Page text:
Notes From the Director- Museum Resilient Leadership

What can we learn from Denmark’s museums?


At the start of the summer I spent 5 days in Copenhagen as part of my year long leadership course, Museum Resilient Leadership. Funded by the Arts Council, the visit gave me the opportunity to explore the museums of the city and meet with their Directors to discuss resilience.

Although all the museums were different to us here at the London Museum of Water & Steam, I still found so much to learn.

I went to the National Maritime Museum which sits next to the Castle which was the setting for Shakespeare’s Hamlet. When the Museum was ask to move out of the castle they chose to stay close by, moving into a dry dock next to it. But because of the castle and the area being a World Heritage Site they can’t have anything blocking the site lines, so they have chosen to be completely invisible, and blend into their surroundings


Copenhagen National Maritime Museum – on                                           the roof!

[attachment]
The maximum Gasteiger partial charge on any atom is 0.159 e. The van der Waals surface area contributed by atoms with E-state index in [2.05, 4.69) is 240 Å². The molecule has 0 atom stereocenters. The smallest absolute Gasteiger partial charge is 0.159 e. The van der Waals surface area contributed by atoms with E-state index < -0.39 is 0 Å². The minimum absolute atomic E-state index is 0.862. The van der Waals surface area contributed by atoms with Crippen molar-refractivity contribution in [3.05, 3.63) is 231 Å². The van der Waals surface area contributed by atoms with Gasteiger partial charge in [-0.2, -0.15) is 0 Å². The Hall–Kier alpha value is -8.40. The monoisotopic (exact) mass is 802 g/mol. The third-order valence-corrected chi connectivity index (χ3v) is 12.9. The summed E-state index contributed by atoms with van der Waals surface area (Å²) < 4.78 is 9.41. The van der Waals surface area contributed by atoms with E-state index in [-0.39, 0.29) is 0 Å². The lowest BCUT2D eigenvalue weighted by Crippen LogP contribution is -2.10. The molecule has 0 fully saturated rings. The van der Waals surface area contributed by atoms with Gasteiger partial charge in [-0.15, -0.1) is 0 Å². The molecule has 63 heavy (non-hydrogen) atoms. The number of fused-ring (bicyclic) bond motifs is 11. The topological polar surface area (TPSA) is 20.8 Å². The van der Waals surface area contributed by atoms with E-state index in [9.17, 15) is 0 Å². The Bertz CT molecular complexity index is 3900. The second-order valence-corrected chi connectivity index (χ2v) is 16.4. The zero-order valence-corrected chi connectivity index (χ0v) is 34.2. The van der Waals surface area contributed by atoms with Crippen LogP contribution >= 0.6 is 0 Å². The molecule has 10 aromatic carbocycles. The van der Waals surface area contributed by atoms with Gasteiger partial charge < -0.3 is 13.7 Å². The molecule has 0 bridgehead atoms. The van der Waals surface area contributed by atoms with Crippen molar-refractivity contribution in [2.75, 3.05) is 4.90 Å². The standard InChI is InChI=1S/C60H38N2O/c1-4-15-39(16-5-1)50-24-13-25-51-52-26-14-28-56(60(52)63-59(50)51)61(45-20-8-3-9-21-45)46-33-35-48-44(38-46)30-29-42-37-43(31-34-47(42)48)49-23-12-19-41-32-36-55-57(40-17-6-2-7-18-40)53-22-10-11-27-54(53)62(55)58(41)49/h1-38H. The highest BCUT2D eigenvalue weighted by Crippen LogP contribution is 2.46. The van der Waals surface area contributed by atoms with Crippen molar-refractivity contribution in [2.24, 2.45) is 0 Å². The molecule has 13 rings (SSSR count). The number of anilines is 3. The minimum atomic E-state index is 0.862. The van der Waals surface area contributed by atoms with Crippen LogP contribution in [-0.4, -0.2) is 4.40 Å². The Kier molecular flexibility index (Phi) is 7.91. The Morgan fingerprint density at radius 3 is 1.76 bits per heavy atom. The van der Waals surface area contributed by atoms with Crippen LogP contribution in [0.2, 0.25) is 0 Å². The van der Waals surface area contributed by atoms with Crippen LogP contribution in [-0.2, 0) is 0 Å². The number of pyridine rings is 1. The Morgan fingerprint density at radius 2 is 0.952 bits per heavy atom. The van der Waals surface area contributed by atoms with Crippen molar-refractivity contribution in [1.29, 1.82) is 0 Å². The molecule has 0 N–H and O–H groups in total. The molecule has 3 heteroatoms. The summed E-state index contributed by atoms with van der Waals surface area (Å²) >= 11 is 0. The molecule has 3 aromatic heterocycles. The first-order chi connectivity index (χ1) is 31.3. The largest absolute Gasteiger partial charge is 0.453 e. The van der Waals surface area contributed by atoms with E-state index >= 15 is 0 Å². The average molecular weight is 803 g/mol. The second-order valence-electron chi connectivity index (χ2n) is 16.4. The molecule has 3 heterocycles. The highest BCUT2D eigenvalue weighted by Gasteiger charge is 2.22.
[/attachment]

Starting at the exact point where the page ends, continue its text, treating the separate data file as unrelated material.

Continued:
This resonated with me, as sometime I feel our site has been part of the future of Brentford for so long that people don’t see it. How do you make a invisible site visible?

The Head of Exhibitions talked to me about how they were changing their museum to build a new audience: families. They had never visited the Museum when it was in the castle and now it was for families they wanted to become visible. This has meant a new family exhibition, bright graphics visible from the edge of the dry dock and small boats for the families to use at the bottom of the site. And it is working, they are seeing their visitor numbers rise, attracting more funding for their work with families and sharing their collection with more people.

A National Maritime Museum boat

           A National Maritime Museum boat

Every museum I went to I found things to think about in relation to us just like this, be it the use of photographs at the National Museum, the effect of a name change at the War Museum or the need to raise income levels at the Science Centre.


I now will take my experiences and reflections and share them with the rest of the museum professionals on my course in a presentation in September, and what I have learnt has already help me shape the planning I am doing for us here, for 2020 and beyond.